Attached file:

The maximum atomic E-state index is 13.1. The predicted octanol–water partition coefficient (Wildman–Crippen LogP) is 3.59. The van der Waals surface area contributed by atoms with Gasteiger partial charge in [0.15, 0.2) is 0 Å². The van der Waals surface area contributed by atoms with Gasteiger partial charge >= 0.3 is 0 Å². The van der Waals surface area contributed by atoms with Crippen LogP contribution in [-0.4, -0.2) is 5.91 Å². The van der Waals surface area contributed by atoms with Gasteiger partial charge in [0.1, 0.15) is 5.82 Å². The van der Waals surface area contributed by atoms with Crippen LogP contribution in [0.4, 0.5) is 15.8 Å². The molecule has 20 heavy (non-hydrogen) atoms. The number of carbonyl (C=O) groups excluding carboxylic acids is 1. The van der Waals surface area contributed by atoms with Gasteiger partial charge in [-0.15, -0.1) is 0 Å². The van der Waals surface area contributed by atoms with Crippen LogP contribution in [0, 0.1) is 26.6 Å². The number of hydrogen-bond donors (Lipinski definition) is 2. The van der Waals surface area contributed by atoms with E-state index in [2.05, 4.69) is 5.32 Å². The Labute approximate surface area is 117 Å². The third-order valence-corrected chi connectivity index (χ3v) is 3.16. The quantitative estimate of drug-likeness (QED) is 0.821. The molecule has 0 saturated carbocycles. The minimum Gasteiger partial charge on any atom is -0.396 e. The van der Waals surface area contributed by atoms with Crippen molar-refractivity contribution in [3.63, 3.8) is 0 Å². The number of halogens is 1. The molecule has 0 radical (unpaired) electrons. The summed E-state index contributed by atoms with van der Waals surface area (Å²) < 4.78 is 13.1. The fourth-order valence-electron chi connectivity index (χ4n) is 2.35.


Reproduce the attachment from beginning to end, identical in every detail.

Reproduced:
The maximum atomic E-state index is 13.1. The predicted octanol–water partition coefficient (Wildman–Crippen LogP) is 3.59. The van der Waals surface area contributed by atoms with Gasteiger partial charge in [0.15, 0.2) is 0 Å². The van der Waals surface area contributed by atoms with Gasteiger partial charge >= 0.3 is 0 Å². The van der Waals surface area contributed by atoms with Crippen LogP contribution in [-0.4, -0.2) is 5.91 Å². The van der Waals surface area contributed by atoms with Gasteiger partial charge in [0.1, 0.15) is 5.82 Å². The van der Waals surface area contributed by atoms with Crippen LogP contribution in [0.4, 0.5) is 15.8 Å². The molecule has 20 heavy (non-hydrogen) atoms. The number of carbonyl (C=O) groups excluding carboxylic acids is 1. The van der Waals surface area contributed by atoms with Gasteiger partial charge in [-0.15, -0.1) is 0 Å². The van der Waals surface area contributed by atoms with Crippen LogP contribution in [0, 0.1) is 26.6 Å². The number of hydrogen-bond donors (Lipinski definition) is 2. The van der Waals surface area contributed by atoms with E-state index in [2.05, 4.69) is 5.32 Å². The Labute approximate surface area is 117 Å². The third-order valence-corrected chi connectivity index (χ3v) is 3.16. The quantitative estimate of drug-likeness (QED) is 0.821. The molecule has 0 saturated carbocycles. The minimum Gasteiger partial charge on any atom is -0.396 e. The van der Waals surface area contributed by atoms with Crippen molar-refractivity contribution in [3.63, 3.8) is 0 Å². The number of halogens is 1. The molecule has 0 radical (unpaired) electrons. The summed E-state index contributed by atoms with van der Waals surface area (Å²) < 4.78 is 13.1. The fourth-order valence-electron chi connectivity index (χ4n) is 2.35.